Action Comics #1 shatters record at auction

A copy of Action Comics #1, the first appearance of Superman which revolutionized the industry, in almost perfect condition has sold on eBay for $3,207,852, shattering the previous record price of $2.16 million set in 2011 by Nicholas Cage’s famously purloined copy. It is the first comic to pass the three million dollar mark. The buyers are Metropolis/ComicConnect, renown vintage comic dealers who in fact sold the Cage copy. It is not known if they were acquiring it for a private collector or for themselves.

Given a Certified Guaranty Company universal grade of 9.0 with White Pages, this copy is considered the finest Action Comics #1 ever graded. The previous record-holder was a 9.0 as well, but this one is a stronger 9, with glossy front and back covers, more brilliant colors and those perfect white pages. There is no yellowing whatsoever. It looks like it came fresh off the presses, with only two spine stress marks testifying to its ever having been opened at all. Only one other copy of this comic was graded Perfect White Pages, and that one had a mere 2.5 CGC grade.

Its condition is so astonishing that the first dealer who got his hands on it thought it might be a later reissue he didn’t know about. He had never seen a copy that was so flat with such white pages. The reason it was in such impeccable condition was that the while the first owner bought it for 10 cents from the newsstand in 1938 like 200,000 other people did, unlike most everyone else he lived at fairly high altitude in the Blue Ridge Mountains of West Virginia and when he finished reading it, he put the comic in a cedar chest where it remained virtually untouched for four decades. The cool, dark, dry environment of the cedar chest froze time for this comic.

In the late 70s, comics and collectibles dealer Joe Mannarino got a phone call from the son of the original owner. He had seen an ad Mannarino put in a local paper offering to buy vintage comics and wanted to sell the stack of comics in his father’s hope chest. There were about 35 comics in the collection, an eclectic mish-mash that included most notably Action Comics #1, Action Comics #2 and Planet Comics #2. Mannarino bought the books for several thousand dollars.

He decided to store his pristine new Action Comics #1 exactly as it had been stored all these decades: in a cedar-lined chest. A few years later he sold it to another dealer who kept its existence secret for 30 years until this year when he decided to sell it to Darren Adams of Pristine Comics. It’s Adams who sold it on eBay on Sunday, with 1% of the proceeds going to the Christopher and Dana Reeve Foundation in honor of Reeve’s iconic Superman.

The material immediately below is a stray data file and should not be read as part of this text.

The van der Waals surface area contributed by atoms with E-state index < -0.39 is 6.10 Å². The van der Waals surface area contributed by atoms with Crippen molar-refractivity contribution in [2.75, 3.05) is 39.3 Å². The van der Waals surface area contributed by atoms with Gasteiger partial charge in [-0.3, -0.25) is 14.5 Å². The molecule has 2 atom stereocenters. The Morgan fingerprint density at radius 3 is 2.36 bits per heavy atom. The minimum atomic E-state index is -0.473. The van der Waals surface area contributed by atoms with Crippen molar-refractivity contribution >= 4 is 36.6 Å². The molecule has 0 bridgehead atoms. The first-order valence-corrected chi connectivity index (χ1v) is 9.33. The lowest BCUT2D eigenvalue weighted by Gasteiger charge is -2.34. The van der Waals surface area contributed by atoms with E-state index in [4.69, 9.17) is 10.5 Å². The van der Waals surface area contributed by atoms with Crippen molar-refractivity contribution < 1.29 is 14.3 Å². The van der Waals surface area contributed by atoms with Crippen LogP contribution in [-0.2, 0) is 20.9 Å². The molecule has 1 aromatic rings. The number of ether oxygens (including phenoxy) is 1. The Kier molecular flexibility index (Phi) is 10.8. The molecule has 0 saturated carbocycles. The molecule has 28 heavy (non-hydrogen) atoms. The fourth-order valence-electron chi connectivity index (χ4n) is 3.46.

You can see how incredible the copy looks in this video that leafs through every page.


You can also virtually leaf through every perfect white page yourself on the CGC website. The photographs of the covers and pages aren’t as high resolution as I would like them to be for optimal reading, but it’s still legible and conveys clearly what a special copy of Action Comics #1 this is. Don’t miss the first appearance of Zatara, Master Magician, and his fabulous arch-enemy The Tigress. I love how everyone sports such varied and stylish headgear.

8 thoughts on “Action Comics #1 shatters record at auction

  1. I’m not a professional collector, not by a mile. The condition of that comic is incredible. I mean, all of my comics are less than 15 years old and I bet some of the newsprint ones aren’t in as good condition as that 76 year old comic. It’s surreal how beautiful it is. Even as a non-collector I would have been skeptical of it being an original.

    1. I had the same reaction. I’m no connoisseur, but I don’t think I’ve ever seen a comic book in that kind of condition no matter what its age. I mean, do they even make pages that white anymore? All the ones I’ve ever seen or handled are sort of cream-colored.